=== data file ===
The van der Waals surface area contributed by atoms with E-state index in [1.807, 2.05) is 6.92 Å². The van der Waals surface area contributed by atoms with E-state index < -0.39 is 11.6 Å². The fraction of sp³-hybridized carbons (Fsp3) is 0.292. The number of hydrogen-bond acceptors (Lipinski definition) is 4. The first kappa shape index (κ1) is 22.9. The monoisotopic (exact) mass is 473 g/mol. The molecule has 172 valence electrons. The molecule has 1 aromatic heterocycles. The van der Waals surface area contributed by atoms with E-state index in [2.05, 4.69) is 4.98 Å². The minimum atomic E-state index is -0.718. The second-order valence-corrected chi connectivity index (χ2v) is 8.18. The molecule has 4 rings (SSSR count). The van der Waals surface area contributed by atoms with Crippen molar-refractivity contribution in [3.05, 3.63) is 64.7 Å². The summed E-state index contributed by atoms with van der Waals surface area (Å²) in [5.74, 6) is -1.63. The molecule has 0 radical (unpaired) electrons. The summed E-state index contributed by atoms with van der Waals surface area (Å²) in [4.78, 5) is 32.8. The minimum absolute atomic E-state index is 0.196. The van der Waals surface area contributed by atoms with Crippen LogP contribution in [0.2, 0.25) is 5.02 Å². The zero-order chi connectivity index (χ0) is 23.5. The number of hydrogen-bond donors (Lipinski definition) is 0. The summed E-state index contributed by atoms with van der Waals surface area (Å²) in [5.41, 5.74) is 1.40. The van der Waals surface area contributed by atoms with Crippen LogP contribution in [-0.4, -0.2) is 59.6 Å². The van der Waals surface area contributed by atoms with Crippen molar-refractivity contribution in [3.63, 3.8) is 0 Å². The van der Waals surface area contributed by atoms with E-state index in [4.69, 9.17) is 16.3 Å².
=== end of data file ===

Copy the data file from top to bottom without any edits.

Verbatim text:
The van der Waals surface area contributed by atoms with E-state index in [1.807, 2.05) is 6.92 Å². The van der Waals surface area contributed by atoms with E-state index < -0.39 is 11.6 Å². The fraction of sp³-hybridized carbons (Fsp3) is 0.292. The number of hydrogen-bond acceptors (Lipinski definition) is 4. The first kappa shape index (κ1) is 22.9. The monoisotopic (exact) mass is 473 g/mol. The molecule has 172 valence electrons. The molecule has 1 aromatic heterocycles. The van der Waals surface area contributed by atoms with E-state index in [2.05, 4.69) is 4.98 Å². The minimum atomic E-state index is -0.718. The second-order valence-corrected chi connectivity index (χ2v) is 8.18. The molecule has 4 rings (SSSR count). The van der Waals surface area contributed by atoms with Crippen molar-refractivity contribution in [3.05, 3.63) is 64.7 Å². The summed E-state index contributed by atoms with van der Waals surface area (Å²) in [5.74, 6) is -1.63. The molecule has 0 radical (unpaired) electrons. The summed E-state index contributed by atoms with van der Waals surface area (Å²) in [4.78, 5) is 32.8. The minimum absolute atomic E-state index is 0.196. The van der Waals surface area contributed by atoms with Crippen LogP contribution in [0.2, 0.25) is 5.02 Å². The zero-order chi connectivity index (χ0) is 23.5. The number of hydrogen-bond donors (Lipinski definition) is 0. The summed E-state index contributed by atoms with van der Waals surface area (Å²) in [5.41, 5.74) is 1.40. The van der Waals surface area contributed by atoms with Crippen LogP contribution in [-0.4, -0.2) is 59.6 Å². The van der Waals surface area contributed by atoms with Crippen molar-refractivity contribution in [3.63, 3.8) is 0 Å². The van der Waals surface area contributed by atoms with E-state index in [4.69, 9.17) is 16.3 Å².